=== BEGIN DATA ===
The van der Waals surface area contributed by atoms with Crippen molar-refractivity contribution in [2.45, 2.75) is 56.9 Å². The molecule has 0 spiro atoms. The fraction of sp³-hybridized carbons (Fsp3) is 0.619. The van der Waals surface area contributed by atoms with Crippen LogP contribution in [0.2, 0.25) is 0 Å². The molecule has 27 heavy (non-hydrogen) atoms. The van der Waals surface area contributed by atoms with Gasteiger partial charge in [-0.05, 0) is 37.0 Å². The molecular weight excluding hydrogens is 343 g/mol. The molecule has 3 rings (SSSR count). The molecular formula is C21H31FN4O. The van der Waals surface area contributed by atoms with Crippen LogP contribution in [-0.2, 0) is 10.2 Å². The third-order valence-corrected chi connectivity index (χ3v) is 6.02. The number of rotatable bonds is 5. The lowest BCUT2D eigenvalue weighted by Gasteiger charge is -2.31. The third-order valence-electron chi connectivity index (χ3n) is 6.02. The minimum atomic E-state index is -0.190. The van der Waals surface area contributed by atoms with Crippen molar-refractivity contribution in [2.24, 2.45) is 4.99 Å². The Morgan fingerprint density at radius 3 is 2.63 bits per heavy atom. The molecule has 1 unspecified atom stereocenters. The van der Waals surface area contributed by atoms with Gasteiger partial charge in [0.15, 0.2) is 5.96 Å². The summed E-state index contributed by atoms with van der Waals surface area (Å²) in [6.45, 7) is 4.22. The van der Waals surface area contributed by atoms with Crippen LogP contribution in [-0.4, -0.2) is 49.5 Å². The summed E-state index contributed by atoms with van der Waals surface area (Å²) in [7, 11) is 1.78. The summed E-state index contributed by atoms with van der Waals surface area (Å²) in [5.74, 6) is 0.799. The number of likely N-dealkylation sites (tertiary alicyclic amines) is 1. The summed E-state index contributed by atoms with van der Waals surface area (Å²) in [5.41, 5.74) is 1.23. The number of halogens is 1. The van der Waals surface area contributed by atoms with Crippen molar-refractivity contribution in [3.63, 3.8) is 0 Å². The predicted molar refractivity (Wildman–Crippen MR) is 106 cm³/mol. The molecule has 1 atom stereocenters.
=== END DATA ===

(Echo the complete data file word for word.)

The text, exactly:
The van der Waals surface area contributed by atoms with Crippen molar-refractivity contribution in [2.45, 2.75) is 56.9 Å². The molecule has 0 spiro atoms. The fraction of sp³-hybridized carbons (Fsp3) is 0.619. The van der Waals surface area contributed by atoms with Crippen LogP contribution in [0.2, 0.25) is 0 Å². The molecule has 27 heavy (non-hydrogen) atoms. The van der Waals surface area contributed by atoms with Gasteiger partial charge in [-0.05, 0) is 37.0 Å². The molecular weight excluding hydrogens is 343 g/mol. The molecule has 3 rings (SSSR count). The molecular formula is C21H31FN4O. The van der Waals surface area contributed by atoms with Crippen LogP contribution in [-0.2, 0) is 10.2 Å². The third-order valence-corrected chi connectivity index (χ3v) is 6.02. The number of rotatable bonds is 5. The lowest BCUT2D eigenvalue weighted by Gasteiger charge is -2.31. The third-order valence-electron chi connectivity index (χ3n) is 6.02. The minimum atomic E-state index is -0.190. The van der Waals surface area contributed by atoms with Crippen molar-refractivity contribution in [2.24, 2.45) is 4.99 Å². The Morgan fingerprint density at radius 3 is 2.63 bits per heavy atom. The molecule has 1 unspecified atom stereocenters. The van der Waals surface area contributed by atoms with Gasteiger partial charge in [0.15, 0.2) is 5.96 Å². The summed E-state index contributed by atoms with van der Waals surface area (Å²) in [6.45, 7) is 4.22. The van der Waals surface area contributed by atoms with Crippen LogP contribution in [-0.4, -0.2) is 49.5 Å². The summed E-state index contributed by atoms with van der Waals surface area (Å²) in [7, 11) is 1.78. The summed E-state index contributed by atoms with van der Waals surface area (Å²) in [5.74, 6) is 0.799. The number of likely N-dealkylation sites (tertiary alicyclic amines) is 1. The summed E-state index contributed by atoms with van der Waals surface area (Å²) in [5.41, 5.74) is 1.23. The number of halogens is 1. The van der Waals surface area contributed by atoms with Crippen molar-refractivity contribution in [3.63, 3.8) is 0 Å². The predicted molar refractivity (Wildman–Crippen MR) is 106 cm³/mol. The molecule has 1 atom stereocenters.